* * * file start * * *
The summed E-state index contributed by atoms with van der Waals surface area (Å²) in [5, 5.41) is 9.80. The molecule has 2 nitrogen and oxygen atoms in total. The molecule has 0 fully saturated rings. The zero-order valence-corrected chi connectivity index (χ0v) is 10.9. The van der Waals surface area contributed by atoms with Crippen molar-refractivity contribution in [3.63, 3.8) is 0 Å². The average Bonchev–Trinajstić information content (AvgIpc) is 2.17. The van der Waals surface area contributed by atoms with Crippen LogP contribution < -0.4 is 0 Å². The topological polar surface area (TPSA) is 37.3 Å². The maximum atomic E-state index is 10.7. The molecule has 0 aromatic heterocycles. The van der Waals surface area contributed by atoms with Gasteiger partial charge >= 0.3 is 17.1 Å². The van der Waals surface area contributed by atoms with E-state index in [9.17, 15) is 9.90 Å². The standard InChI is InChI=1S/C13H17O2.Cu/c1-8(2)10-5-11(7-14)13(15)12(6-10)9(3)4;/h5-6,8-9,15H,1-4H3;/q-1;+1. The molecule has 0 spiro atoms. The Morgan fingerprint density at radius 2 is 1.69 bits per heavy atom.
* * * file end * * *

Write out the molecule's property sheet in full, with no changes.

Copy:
The summed E-state index contributed by atoms with van der Waals surface area (Å²) in [5, 5.41) is 9.80. The molecule has 2 nitrogen and oxygen atoms in total. The molecule has 0 fully saturated rings. The zero-order valence-corrected chi connectivity index (χ0v) is 10.9. The van der Waals surface area contributed by atoms with Crippen molar-refractivity contribution in [3.63, 3.8) is 0 Å². The average Bonchev–Trinajstić information content (AvgIpc) is 2.17. The van der Waals surface area contributed by atoms with Crippen LogP contribution < -0.4 is 0 Å². The topological polar surface area (TPSA) is 37.3 Å². The maximum atomic E-state index is 10.7. The molecule has 0 aromatic heterocycles. The van der Waals surface area contributed by atoms with Gasteiger partial charge >= 0.3 is 17.1 Å². The van der Waals surface area contributed by atoms with E-state index in [9.17, 15) is 9.90 Å². The standard InChI is InChI=1S/C13H17O2.Cu/c1-8(2)10-5-11(7-14)13(15)12(6-10)9(3)4;/h5-6,8-9,15H,1-4H3;/q-1;+1. The molecule has 0 spiro atoms. The Morgan fingerprint density at radius 2 is 1.69 bits per heavy atom.